Rubí Donkey writes her Rubí Tuesday blog.
Morris donkey has been reading again. Sometimes it is good that Morris does reading because he tells me clever things to write on my portant blog and I improve my reputation as a world-class interweb source of intelligent debate. And I’m only ten which Morris says makes me even more worth listening to. He says, if some precocious teenager can get worldwide respect by tearfully screaming and glaring at the dignitaries in the United Nations, then I should be in with a chance as a hoof-stamping donkey who does bark-braying demanding her food.
When he was a foal, Morris first started reading because our Peasant bought him a secondhand copy of the Donkey Sanctuary book about their founder, A Passion for Donkeys. I didn’t teach him because I can’t read: I just write. The Peasant intended to educate Morris using the pictures in the book showing of various different breeds of donkey. This, the Peasant supposed, would broaden his cultural outlook. (The peasant was a teacher in those days and was concerned to implement his school policy of openness, diversity and anti-racism in one so young.)
To everyone’s surprise, Morris immediately started reading the words of the foreword, “Twenty years ago Elizabeth Svendsen began her work with donkeys, work that was to become famous all over the world…” and he never looked back. Morris has read the Spanish Constitution in order to help our Peasant with his application for a Spanish passort; he has read Gibbon’s Decline and Fall of the Roman Empire; and all seven volumes of Marcel Proust’s À la recherche du temps perdu in the original French (“without subtitles,” as he proudly pointed out, which is excellent, although I have no idea what subtitles are.)
So, in general I am very grateful for the help that Morris provides us in understanding the wider world. Even if it is often confusing: like why would a monkey write a book declining Rome? All this is very interesting for us donkeys, but sometimes, Morris reads unhelpful things and this can create a very bad day for us. Such a bad day happened yesterday. Morris decided he wanted to dabble with neocon economics (mainly because with all those echoing vowel sounds, he liked the assonance in the phrase and asses are naturally attracted to assonance). So he has been reading Britannia Unchained, the free-market book written by five Tory MPs in 2012 (when Morris was only a yearling) and has now been responsible for Brexit, which sent our Peasant mad and depressed. So Morris, keen to understand why the Peasant was mad and depressed, decided to read the book.
As he explored the economic ideas and thought about his straw while eating, Morris came to the conclusion that we could get a much better deal on straw than the Peasant gets from Nutrivila every month – and more straw of a better quality – by telling the Peasant and Nutrivila that we would no longer eat their straw.
Instead we would get straw from the moon, which we look at every month and Morris has convinced himself that is where the best straw comes from because he read about a harvest moon.
“How are we going to get this straw from the moon?” asked Aitana.
“We will set fire to our food store and burn all our straw,” said Morris, with alarming conviction. “Then insult the man who comes from Nutrivila so he does not come again. The Peasant will be forced to do a deal with the moon and bring us better quality straw, at a cheaper price. Not only that, but there will be carrots more than once a day. Big barrels of carrots will come from the harvest moon.”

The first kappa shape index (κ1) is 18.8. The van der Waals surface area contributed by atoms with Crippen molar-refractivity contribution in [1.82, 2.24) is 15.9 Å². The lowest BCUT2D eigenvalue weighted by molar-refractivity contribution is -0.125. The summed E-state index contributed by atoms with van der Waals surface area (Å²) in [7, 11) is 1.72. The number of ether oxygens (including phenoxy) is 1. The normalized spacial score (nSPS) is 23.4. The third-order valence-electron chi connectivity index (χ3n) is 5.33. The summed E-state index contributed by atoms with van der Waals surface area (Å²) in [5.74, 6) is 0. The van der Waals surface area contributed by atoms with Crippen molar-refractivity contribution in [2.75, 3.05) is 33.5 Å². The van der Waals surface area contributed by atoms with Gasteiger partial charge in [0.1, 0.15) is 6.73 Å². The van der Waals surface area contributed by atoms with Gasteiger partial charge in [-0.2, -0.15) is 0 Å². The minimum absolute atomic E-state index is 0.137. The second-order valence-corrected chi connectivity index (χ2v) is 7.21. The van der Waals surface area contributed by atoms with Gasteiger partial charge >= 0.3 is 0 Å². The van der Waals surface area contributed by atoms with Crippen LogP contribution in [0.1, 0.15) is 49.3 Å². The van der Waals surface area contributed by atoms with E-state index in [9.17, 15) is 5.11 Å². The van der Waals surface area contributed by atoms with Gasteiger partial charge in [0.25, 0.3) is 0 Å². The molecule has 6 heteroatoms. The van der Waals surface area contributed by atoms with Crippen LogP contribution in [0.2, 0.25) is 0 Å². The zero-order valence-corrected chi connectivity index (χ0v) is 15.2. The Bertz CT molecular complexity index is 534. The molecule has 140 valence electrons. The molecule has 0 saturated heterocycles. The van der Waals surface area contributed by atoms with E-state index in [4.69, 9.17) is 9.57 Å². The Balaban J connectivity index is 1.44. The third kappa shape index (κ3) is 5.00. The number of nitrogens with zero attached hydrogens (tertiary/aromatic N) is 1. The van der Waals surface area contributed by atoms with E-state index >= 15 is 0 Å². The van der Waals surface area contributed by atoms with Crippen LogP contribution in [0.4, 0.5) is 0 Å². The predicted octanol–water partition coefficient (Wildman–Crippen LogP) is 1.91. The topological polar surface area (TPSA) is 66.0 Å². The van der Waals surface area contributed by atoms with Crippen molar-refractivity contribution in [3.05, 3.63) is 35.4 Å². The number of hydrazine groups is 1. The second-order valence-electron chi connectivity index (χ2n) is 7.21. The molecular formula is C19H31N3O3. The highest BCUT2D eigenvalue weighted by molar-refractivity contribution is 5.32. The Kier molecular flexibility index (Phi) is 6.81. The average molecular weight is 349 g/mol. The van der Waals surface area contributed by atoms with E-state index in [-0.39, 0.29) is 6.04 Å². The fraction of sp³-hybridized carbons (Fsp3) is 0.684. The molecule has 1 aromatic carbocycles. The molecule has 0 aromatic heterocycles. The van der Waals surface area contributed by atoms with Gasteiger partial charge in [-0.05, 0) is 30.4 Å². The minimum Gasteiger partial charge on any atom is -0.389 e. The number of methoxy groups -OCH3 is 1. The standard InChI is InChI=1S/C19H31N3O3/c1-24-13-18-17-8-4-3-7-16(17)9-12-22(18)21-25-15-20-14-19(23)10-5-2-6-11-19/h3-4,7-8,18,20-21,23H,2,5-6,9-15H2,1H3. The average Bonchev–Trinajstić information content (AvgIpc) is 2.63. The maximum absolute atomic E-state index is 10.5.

Morris flopped down in the dust, swatting imaginary stars with his tail and thinking of the wonderful straw that comes from the moon. Aitana sat down with him and said, “You are very clever Morris. In all these years of the Peasant just paying for our food and Nutrivila delivering it in a big van, we never realized there was something much better!”
Discussion of these matters developed rapidly into division and name-calling, with Matilde and I arguing, “We always had enough straw to eat, the Peasant pays for it, Nutrivila is just five kilometres away and they bring it whenever we need it, so what is your mad idea about?”
Morris and Aitana called us “Vilists!”
We started braying “Moonies!” at them.
It all became quite impossible and when the Peasant arrived with our food we had lost our appetites and went off into different corners of the field to sulk, and shout insults at each other.
Finally, the Peasant was so concerned about the behaviour that he contacted that very nice man at the Donkey Sanctuary in Sidmouth who is the equine behaviour specialist. The Peasant described the symptoms and was told, “Your moonie donkeys are clearly suffering from cereal delusions and a rare form of self-harm and hysteria often found in African and Polynesian cargo cults. Your Vilist donkeys have dug their hooves in, as a reaction to a threat, and have entered ‘fight or flight’ mode, now consuming themselves with anger at their own impotence. In short, they are in the midst of an asinine culture war. It is a sort of cargo cult.”
The Peasant was somewhat alarmed. “What can I do about it?”
The equine behaviour specialist carefully explained that a course of hypnotism through juggling with carrots was the only solution to bring all the donkeys back together again, and in future more carefully regulated reading choices for Morris.
What Rubí seems to be describing here is the parallel between Brexit and African and Polynesian “cargo cults” described by sociologists and anthropologists. This was first explored in a remarkable article two years ago (November 2017) in the Financial Times: “Beware the Tory cult that’s steering Brexit.”
I really recommend it. You will never see the mystery of Brexit in the same way again. It is quite amazing that Morris intuitively fell into these cargo cult practices after reading Britannia Unchained.
Do not try this at home.